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This article was featured in Tech Bytes, our technology law newsletter.
In March 2010 the UK Department for Culture, Media and Sport (DCMS) began a consultation exercise into the regulation of remote gambling in the UK. In July this year, the DCMS announced the long awaited result of this consultation; the DCMS plans to lay a draft bill before Parliament which, if enacted, will bring about major changes to current UK online gambling regulation. Importantly, if the DCMS gets its own way, all remote gambling operators who wish to provide services to UK customers must first obtain the requisite licence from the UK's Gambling Commission, even if they are based outside of the UK. This is in contrast to the present regime, which permits operators to be licensed in any country in the European Economic Area (EEA) or countries which are on the so called "white list" (i.e. Gibraltar, Antigua, Alderney, the Isle of Man and Tasmania). In essence, the new licensing regime would mean that operators are licensed at the point of consumption rather than the point of supply.
You may be forgiven for thinking that the UK government's main aim is to ensure that remote gambling companies who operate in the UK must pay their fair share of tax. Currently, UK based operators alone must pay 15% tax on their remote gaming profits. This is in addition to the licence fee payable to the Gambling Commission. By way of comparison, operators in Malta only pay 4% corporation tax. This being so, it is easy to see why many iGaming operators base their operations elsewhere within the EEA or in other countries that are on the white list.
Not so, says John Penrose, the UK Minister for gambling policy and recreation:
"The current system for regulating remote gambling doesn't work. Overseas operators get an unfair advantage over UK based companies, and the British consumers who gamble online may have little or no protection depending on where the operator they deal with happens to be based. So our new proposals are an important step to help address concerns about problem gambling and to plug a regulatory gap, ensuring a much more consistent and higher level of protection for those people in the UK who gamble online."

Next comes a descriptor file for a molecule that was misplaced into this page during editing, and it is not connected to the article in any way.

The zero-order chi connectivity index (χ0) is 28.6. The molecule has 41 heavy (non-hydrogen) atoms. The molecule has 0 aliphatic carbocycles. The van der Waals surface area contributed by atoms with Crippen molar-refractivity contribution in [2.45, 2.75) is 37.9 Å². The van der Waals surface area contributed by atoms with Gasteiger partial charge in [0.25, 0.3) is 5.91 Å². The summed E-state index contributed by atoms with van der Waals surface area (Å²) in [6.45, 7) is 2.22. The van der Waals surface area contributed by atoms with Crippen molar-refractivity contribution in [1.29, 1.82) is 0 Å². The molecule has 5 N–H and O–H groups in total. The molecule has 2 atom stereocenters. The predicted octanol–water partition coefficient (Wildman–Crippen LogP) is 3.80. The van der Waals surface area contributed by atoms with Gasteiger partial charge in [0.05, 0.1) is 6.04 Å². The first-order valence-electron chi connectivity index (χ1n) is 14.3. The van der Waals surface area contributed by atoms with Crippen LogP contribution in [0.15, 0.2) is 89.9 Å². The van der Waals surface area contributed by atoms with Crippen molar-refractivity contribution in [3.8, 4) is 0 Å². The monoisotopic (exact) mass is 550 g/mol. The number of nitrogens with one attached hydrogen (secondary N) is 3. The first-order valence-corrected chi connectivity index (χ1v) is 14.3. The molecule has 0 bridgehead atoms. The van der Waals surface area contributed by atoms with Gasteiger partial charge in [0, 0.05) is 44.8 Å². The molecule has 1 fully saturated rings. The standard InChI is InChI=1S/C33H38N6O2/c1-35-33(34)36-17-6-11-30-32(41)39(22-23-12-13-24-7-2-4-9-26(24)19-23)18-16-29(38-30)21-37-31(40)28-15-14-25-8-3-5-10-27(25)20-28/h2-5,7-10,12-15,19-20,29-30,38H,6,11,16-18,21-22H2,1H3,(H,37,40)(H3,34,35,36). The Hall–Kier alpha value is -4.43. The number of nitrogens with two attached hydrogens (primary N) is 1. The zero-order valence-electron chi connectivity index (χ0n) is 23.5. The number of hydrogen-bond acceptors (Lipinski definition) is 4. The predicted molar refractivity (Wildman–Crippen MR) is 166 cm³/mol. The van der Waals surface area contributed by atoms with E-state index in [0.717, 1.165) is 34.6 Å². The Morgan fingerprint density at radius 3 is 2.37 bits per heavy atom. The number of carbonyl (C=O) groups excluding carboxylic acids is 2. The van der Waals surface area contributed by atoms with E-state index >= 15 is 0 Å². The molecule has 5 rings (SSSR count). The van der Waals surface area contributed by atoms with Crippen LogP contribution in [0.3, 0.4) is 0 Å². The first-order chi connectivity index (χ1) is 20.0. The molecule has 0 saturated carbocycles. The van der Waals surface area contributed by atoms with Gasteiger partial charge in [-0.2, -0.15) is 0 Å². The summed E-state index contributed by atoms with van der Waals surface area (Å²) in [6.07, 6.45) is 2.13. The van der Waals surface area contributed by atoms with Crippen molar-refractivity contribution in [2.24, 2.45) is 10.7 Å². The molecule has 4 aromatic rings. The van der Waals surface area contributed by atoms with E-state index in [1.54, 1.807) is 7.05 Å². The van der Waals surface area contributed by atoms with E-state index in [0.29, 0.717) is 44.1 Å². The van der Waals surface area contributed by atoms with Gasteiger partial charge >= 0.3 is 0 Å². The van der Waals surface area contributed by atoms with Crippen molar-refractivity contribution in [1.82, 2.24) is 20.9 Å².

The Gambling Commission has offered reassurance to those iGaming operators who are currently based overseas and supplying UK customers. As these operators are in so called "trusted jurisdictions", the party line is that they will receive favourable treatment and that they "will not have to duplicate regulatory work". Similarly, the DCMS has said that there will be a transitional period in which these operators will be allowed to continue trading under a transitional licence which will be automatically provided, although it is still unclear how this will work in practice.
At the date of writing, a draft bill is yet to be published. In view of this, it is currently unclear whether any of the DCMS's plans will become law. Even after a draft bill is published, it will have to be approved by both the House of Commons and the House of Lords, the end result being one of three outcomes: (1) the bill is enacted and becomes law; (2) the bill is substantially amended before being enacted and becoming law; (3) the bill is rejected and everyone goes back to the drawing board. This being the case, now is the time for those with views on the proposed licensing regime to look for ways to lobby the legislative process.
Nevertheless, overseas iGaming operators would be wise to consider what their business strategy would be if the DCMS's proposals do become law. Also, any UK based iGaming operators who are currently considering re-locating their operation to elsewhere within the EEA or to a country on the white list would be wise to keep a close eye on how these proposals progress in the coming months.
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